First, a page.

It doesn't exactly give you hope in the future of humanity, and it makes me wonder how on earth people could want to stay married to each other when they clearly despise each other so much.
Strength in What Remains, by Tracy Kidder

Location of  Burundi  (dark green)in Africa  (grey)  –  [Legend]Before I read this book, I knew very little about Burundi. After reading this memorable narrative nonfiction, I feel more educated about this part of the world. Landlocked in the middle of Africa, Burundi is in the middle of Africa. It is one of the five poorest countries in the world with one of the lowest per capita gross domestic products. Germany and Belgium occupied Burundi and its neighbor Rwanda at the beginning of the 20th century, and the colonists contributed greatly to the divide and hatred among both countries' native Twa, Hutu, and Tutsi peoples. Burundi has had two mass genocides--one in 1972 (killings of Hutus by the Tutsi-dominated army) and one in 1993 (killings of Tutsis by the Hutus), resulting in around 250,000 deaths. The war-torn country is also the hungriest country in the world.

As a third-year medical school intern, Deogratias (Deo) Niyizonkiza fled the genocide in 1994. He arrived in New York City with $200 to his name and no English, and ended up sleeping in Central Park and eking out an existence by delivering groceries to rich New Yorkers for a few dollars a day. He spent any spare time he had trying to learn English by hanging out in bookstores (until he got kicked out). When someone first took him to a library, he was overjoyed!

Helped by a few kind people, he eventually enrolled at Columbia University, where he received a bachelor's degree in biochemistry and philosophy. Then he attended the Harvard School of Public Health, where he met Dr. Paul Farmer and began working at Partners in Health.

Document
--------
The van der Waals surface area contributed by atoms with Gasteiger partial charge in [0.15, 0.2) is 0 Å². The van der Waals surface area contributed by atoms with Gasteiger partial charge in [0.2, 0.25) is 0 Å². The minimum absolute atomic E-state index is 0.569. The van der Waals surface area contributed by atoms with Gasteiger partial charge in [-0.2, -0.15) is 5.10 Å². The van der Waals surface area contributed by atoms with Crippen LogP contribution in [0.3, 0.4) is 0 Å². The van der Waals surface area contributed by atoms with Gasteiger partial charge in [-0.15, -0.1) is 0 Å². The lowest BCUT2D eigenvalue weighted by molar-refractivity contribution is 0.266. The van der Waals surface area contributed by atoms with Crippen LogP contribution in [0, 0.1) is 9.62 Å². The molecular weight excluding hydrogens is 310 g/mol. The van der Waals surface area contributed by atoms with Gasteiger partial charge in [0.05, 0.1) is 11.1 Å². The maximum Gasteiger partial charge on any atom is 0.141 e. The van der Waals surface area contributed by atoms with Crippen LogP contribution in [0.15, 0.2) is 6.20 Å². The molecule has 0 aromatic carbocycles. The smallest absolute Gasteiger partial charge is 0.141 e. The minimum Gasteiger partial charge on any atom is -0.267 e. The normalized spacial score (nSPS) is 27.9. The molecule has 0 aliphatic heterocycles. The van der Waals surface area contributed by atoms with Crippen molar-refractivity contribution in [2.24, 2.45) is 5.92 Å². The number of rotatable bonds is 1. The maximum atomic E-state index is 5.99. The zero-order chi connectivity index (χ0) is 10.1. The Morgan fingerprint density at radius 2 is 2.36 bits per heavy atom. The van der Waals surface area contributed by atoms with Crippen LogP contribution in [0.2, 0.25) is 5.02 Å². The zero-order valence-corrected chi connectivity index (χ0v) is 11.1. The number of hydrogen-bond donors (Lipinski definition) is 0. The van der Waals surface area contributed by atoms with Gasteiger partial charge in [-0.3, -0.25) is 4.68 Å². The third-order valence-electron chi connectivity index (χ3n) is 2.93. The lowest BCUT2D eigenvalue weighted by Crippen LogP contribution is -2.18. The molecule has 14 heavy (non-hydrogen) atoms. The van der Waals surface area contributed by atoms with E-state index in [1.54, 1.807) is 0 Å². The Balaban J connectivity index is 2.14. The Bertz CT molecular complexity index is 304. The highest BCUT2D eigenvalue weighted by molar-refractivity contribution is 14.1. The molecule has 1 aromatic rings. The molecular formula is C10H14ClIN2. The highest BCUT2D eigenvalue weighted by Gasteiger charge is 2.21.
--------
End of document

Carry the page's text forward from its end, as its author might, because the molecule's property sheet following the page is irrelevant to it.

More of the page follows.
Deo helping an impovered child in Burundi
Tracy Kidder tells Deo's extraordinary story with vivid detail. I found myself entranced with Deo's tale of his early New York days and how he transformed himself through the help of others. He was haunted by his demons...how can you see so many people murdered by hand, with machetes, including children, and ever have a normal life? He felt great ambivalence when he received so much financial help from others, but without it he would have been back on the street.

In the last part of the book, Tracy Kidder writes about traveling back to Burundi and Rwanda with Deo, as he was establishing Village Health Works, a community-driven health center. (This last part of the book was a bit hard to follow at times.) In the first four years of operation, the center saw more than 50,000 patients, installed solar panels to power the facility, established an Internet system for electronic medical records, and built a 14,000-gallon water collection cistern to provide potable water to the center and surrounding communities. Amazing!

Deo now frequently lectures on global health and has received numerous awards. Most people do not return to Burundi after they leave, but Deo has dedicated his life to helping the poor in his native land. His life and story are astonishing.